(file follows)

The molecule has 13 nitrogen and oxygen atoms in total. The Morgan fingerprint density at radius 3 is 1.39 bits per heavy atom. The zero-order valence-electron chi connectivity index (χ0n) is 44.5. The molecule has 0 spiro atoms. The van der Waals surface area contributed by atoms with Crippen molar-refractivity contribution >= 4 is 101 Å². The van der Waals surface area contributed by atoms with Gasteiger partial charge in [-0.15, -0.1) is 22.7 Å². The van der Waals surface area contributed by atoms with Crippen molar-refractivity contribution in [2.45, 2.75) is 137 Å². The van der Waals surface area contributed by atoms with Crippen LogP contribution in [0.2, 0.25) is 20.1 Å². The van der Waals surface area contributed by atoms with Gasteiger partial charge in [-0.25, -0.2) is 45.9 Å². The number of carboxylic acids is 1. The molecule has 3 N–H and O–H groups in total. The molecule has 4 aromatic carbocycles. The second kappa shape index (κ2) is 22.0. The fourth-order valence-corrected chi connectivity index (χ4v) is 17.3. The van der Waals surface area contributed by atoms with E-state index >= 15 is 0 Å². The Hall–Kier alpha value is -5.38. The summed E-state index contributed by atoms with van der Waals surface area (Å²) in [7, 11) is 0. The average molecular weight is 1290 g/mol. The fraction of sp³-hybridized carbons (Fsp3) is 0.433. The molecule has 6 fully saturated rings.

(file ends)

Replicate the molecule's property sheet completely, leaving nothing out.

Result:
The molecule has 13 nitrogen and oxygen atoms in total. The Morgan fingerprint density at radius 3 is 1.39 bits per heavy atom. The zero-order valence-electron chi connectivity index (χ0n) is 44.5. The molecule has 0 spiro atoms. The van der Waals surface area contributed by atoms with Crippen molar-refractivity contribution >= 4 is 101 Å². The van der Waals surface area contributed by atoms with Gasteiger partial charge in [-0.15, -0.1) is 22.7 Å². The van der Waals surface area contributed by atoms with Crippen molar-refractivity contribution in [2.45, 2.75) is 137 Å². The van der Waals surface area contributed by atoms with Crippen LogP contribution in [0.2, 0.25) is 20.1 Å². The van der Waals surface area contributed by atoms with Gasteiger partial charge in [-0.25, -0.2) is 45.9 Å². The number of carboxylic acids is 1. The molecule has 3 N–H and O–H groups in total. The molecule has 4 aromatic carbocycles. The second kappa shape index (κ2) is 22.0. The fourth-order valence-corrected chi connectivity index (χ4v) is 17.3. The van der Waals surface area contributed by atoms with E-state index >= 15 is 0 Å². The Hall–Kier alpha value is -5.38. The summed E-state index contributed by atoms with van der Waals surface area (Å²) in [7, 11) is 0. The average molecular weight is 1290 g/mol. The fraction of sp³-hybridized carbons (Fsp3) is 0.433. The molecule has 6 fully saturated rings.